Seborrheic keratoses: These are benign growths that occur with the aging process, commonly arising in the eyelids. They can range in color from light brown to black. The texture of SK’s is uneven and can sometimes cause you to scratch at your eyelids, a behavior that may lead to infection if left unchecked. These types of eyelid lesions can be removed if they cause discomfort, if they are cosmetically unappealing, or if they interfere with your vision. Removed lesions are sent to biopsy to confirm they are benign.
Papilloma: These smooth, round growths that rise up from the outer skin layers of the eyelids are associated with aging and may also be called “skin tags”. Occasionally, papillomas have a fleshy, mottled appearance and are caused by viral infection in young people. While these types of eyelid lesions rarely require surgical excision, they can be removed non-invasively for cosmetic reasons.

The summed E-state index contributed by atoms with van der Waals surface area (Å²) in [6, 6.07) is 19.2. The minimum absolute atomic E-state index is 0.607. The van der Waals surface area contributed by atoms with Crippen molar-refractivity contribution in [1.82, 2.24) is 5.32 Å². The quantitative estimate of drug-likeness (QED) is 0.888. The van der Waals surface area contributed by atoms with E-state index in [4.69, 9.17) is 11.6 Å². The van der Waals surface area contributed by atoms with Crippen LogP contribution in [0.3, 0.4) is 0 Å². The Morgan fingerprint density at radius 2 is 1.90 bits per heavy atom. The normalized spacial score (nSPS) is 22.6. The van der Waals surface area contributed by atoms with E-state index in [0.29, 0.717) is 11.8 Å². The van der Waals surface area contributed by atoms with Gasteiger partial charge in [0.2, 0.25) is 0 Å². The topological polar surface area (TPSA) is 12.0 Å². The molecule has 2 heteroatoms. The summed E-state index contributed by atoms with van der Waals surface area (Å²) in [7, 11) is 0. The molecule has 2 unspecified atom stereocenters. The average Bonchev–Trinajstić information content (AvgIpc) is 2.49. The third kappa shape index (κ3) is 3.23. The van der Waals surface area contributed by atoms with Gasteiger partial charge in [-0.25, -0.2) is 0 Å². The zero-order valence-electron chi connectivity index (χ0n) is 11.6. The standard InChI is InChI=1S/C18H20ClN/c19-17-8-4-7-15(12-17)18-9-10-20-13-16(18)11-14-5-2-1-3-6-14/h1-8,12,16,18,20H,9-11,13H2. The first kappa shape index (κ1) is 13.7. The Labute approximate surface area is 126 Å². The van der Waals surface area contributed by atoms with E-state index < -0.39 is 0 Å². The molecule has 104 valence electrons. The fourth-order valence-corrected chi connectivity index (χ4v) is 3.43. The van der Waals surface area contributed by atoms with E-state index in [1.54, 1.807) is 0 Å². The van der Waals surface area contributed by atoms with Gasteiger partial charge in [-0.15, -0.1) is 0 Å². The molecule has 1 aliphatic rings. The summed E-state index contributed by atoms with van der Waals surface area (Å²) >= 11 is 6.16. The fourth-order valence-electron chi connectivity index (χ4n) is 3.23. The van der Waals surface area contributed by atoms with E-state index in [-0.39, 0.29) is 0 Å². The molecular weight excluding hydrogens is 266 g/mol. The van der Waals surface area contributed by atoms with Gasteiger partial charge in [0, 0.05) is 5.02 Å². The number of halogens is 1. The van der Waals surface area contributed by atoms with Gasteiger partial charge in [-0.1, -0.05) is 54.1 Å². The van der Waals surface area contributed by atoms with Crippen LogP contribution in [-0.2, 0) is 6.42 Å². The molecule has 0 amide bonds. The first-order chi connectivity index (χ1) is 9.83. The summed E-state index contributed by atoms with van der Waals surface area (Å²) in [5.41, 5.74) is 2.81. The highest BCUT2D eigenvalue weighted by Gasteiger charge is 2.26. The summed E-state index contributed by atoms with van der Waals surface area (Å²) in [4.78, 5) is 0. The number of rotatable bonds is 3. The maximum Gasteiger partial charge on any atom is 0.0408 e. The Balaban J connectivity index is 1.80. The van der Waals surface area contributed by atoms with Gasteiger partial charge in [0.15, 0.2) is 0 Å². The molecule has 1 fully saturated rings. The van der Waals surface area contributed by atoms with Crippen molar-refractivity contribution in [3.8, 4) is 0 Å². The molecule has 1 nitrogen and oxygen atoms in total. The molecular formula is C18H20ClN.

Nevus: These are moles that frequently appear after prolonged exposure to the sun. They are generally not removed unless they interfere with vision or they become painful or itchy. Any change in the nevus should be brought to the attention of a medical profession who can biopsy it and ensure it is benign.
Hemangioama: These benign tumors tend to occur in infancy, growing larger with time. If the hemangioama is interfering with vision, then it will need to be removed surgically by an eye doctor.
Actinic keratosis: When the eyelids are exposed for long periods of time to the sun, scaly, light-colored patches may form known as actinic keratosis (AK). These are usually benign, but they should be biopsied nonetheless.
Xanthelasma: In individuals with elevated cholesterol levels or uncontrolled diabetes, yellow-colored, fatty eyelid lesions may form, causing self-consciousness. Laser therapy or radiofrequency energy can be instrumental in removing these lesions and restoring a favorable eyelid appearance.
Skin cancer (such as basal cell carcinoma, squamous cell carcinoma, sebaceous cell carcinoma): Cancerous lesions in the eyelids are almost always caused by overexposure to the ultraviolet rays of the sun. These lesions run the risk of damaging your vision, so they should be removed by a medical professional.